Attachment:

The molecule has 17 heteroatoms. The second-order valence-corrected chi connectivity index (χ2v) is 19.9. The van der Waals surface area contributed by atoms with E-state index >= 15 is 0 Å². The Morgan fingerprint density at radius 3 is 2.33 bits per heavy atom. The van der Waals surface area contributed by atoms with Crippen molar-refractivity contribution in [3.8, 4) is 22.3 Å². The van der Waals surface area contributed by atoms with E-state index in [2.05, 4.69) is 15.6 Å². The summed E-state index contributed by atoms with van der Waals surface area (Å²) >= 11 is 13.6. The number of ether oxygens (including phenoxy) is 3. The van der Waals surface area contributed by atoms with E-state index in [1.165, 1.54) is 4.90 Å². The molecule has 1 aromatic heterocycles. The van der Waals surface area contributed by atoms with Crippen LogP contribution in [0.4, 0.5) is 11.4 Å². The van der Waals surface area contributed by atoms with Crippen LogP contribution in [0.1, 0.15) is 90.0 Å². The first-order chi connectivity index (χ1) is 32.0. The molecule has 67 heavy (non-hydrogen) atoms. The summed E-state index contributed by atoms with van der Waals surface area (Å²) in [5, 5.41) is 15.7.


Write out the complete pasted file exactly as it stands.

The molecule has 17 heteroatoms. The second-order valence-corrected chi connectivity index (χ2v) is 19.9. The van der Waals surface area contributed by atoms with E-state index >= 15 is 0 Å². The Morgan fingerprint density at radius 3 is 2.33 bits per heavy atom. The van der Waals surface area contributed by atoms with Crippen molar-refractivity contribution in [3.8, 4) is 22.3 Å². The van der Waals surface area contributed by atoms with E-state index in [2.05, 4.69) is 15.6 Å². The summed E-state index contributed by atoms with van der Waals surface area (Å²) >= 11 is 13.6. The number of ether oxygens (including phenoxy) is 3. The van der Waals surface area contributed by atoms with E-state index in [1.165, 1.54) is 4.90 Å². The molecule has 1 aromatic heterocycles. The van der Waals surface area contributed by atoms with Crippen LogP contribution in [0.4, 0.5) is 11.4 Å². The van der Waals surface area contributed by atoms with Crippen LogP contribution in [0.1, 0.15) is 90.0 Å². The first-order chi connectivity index (χ1) is 32.0. The molecule has 67 heavy (non-hydrogen) atoms. The summed E-state index contributed by atoms with van der Waals surface area (Å²) in [5, 5.41) is 15.7.